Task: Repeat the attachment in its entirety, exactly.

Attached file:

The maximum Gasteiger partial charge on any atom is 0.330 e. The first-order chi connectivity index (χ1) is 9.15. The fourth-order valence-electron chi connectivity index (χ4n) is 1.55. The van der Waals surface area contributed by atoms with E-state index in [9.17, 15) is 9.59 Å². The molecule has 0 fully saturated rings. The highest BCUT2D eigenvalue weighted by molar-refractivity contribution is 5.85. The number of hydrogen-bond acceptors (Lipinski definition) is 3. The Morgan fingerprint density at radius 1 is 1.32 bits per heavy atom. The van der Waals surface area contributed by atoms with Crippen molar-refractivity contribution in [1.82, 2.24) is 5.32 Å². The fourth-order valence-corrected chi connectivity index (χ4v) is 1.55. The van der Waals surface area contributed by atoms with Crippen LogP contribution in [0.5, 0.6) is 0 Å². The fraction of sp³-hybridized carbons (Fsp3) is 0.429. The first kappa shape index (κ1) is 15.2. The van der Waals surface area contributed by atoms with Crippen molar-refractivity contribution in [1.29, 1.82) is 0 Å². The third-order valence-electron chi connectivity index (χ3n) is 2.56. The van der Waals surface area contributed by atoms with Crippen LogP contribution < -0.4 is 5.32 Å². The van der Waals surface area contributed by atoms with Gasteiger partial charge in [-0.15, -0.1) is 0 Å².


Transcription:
The maximum Gasteiger partial charge on any atom is 0.330 e. The first-order chi connectivity index (χ1) is 9.15. The fourth-order valence-electron chi connectivity index (χ4n) is 1.55. The van der Waals surface area contributed by atoms with E-state index in [9.17, 15) is 9.59 Å². The molecule has 0 fully saturated rings. The highest BCUT2D eigenvalue weighted by molar-refractivity contribution is 5.85. The number of hydrogen-bond acceptors (Lipinski definition) is 3. The Morgan fingerprint density at radius 1 is 1.32 bits per heavy atom. The van der Waals surface area contributed by atoms with Crippen molar-refractivity contribution in [1.82, 2.24) is 5.32 Å². The fourth-order valence-corrected chi connectivity index (χ4v) is 1.55. The van der Waals surface area contributed by atoms with Crippen LogP contribution in [0.5, 0.6) is 0 Å². The fraction of sp³-hybridized carbons (Fsp3) is 0.429. The first kappa shape index (κ1) is 15.2. The van der Waals surface area contributed by atoms with Crippen molar-refractivity contribution in [1.29, 1.82) is 0 Å². The third-order valence-electron chi connectivity index (χ3n) is 2.56. The van der Waals surface area contributed by atoms with Crippen LogP contribution < -0.4 is 5.32 Å². The van der Waals surface area contributed by atoms with Gasteiger partial charge in [-0.15, -0.1) is 0 Å².